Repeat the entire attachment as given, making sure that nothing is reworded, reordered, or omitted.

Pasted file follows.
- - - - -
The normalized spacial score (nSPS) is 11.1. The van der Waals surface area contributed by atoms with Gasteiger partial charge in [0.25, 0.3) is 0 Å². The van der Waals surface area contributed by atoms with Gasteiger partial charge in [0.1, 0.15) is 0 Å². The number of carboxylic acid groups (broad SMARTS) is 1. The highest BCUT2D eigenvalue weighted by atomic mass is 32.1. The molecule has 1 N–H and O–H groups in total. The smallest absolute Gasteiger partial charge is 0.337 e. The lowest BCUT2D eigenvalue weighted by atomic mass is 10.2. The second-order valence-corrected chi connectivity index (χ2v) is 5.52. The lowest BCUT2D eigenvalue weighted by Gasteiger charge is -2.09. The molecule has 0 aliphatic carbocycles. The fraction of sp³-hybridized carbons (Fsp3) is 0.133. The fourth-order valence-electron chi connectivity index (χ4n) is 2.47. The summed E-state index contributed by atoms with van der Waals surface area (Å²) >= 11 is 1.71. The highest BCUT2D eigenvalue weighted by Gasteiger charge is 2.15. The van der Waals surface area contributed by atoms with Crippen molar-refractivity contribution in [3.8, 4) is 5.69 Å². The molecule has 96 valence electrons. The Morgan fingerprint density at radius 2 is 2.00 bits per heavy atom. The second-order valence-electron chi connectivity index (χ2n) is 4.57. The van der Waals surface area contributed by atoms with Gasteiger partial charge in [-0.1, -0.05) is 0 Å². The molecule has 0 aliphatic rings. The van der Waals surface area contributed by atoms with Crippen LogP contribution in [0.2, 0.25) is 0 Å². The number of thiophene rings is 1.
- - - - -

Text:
The normalized spacial score (nSPS) is 11.1. The van der Waals surface area contributed by atoms with Gasteiger partial charge in [0.25, 0.3) is 0 Å². The van der Waals surface area contributed by atoms with Gasteiger partial charge in [0.1, 0.15) is 0 Å². The number of carboxylic acid groups (broad SMARTS) is 1. The highest BCUT2D eigenvalue weighted by atomic mass is 32.1. The molecule has 1 N–H and O–H groups in total. The smallest absolute Gasteiger partial charge is 0.337 e. The lowest BCUT2D eigenvalue weighted by atomic mass is 10.2. The second-order valence-corrected chi connectivity index (χ2v) is 5.52. The lowest BCUT2D eigenvalue weighted by Gasteiger charge is -2.09. The molecule has 0 aliphatic carbocycles. The fraction of sp³-hybridized carbons (Fsp3) is 0.133. The fourth-order valence-electron chi connectivity index (χ4n) is 2.47. The summed E-state index contributed by atoms with van der Waals surface area (Å²) >= 11 is 1.71. The highest BCUT2D eigenvalue weighted by Gasteiger charge is 2.15. The van der Waals surface area contributed by atoms with Crippen molar-refractivity contribution in [3.8, 4) is 5.69 Å². The molecule has 96 valence electrons. The Morgan fingerprint density at radius 2 is 2.00 bits per heavy atom. The second-order valence-electron chi connectivity index (χ2n) is 4.57. The van der Waals surface area contributed by atoms with Gasteiger partial charge in [-0.1, -0.05) is 0 Å². The molecule has 0 aliphatic rings. The van der Waals surface area contributed by atoms with Crippen LogP contribution in [0.2, 0.25) is 0 Å². The number of thiophene rings is 1.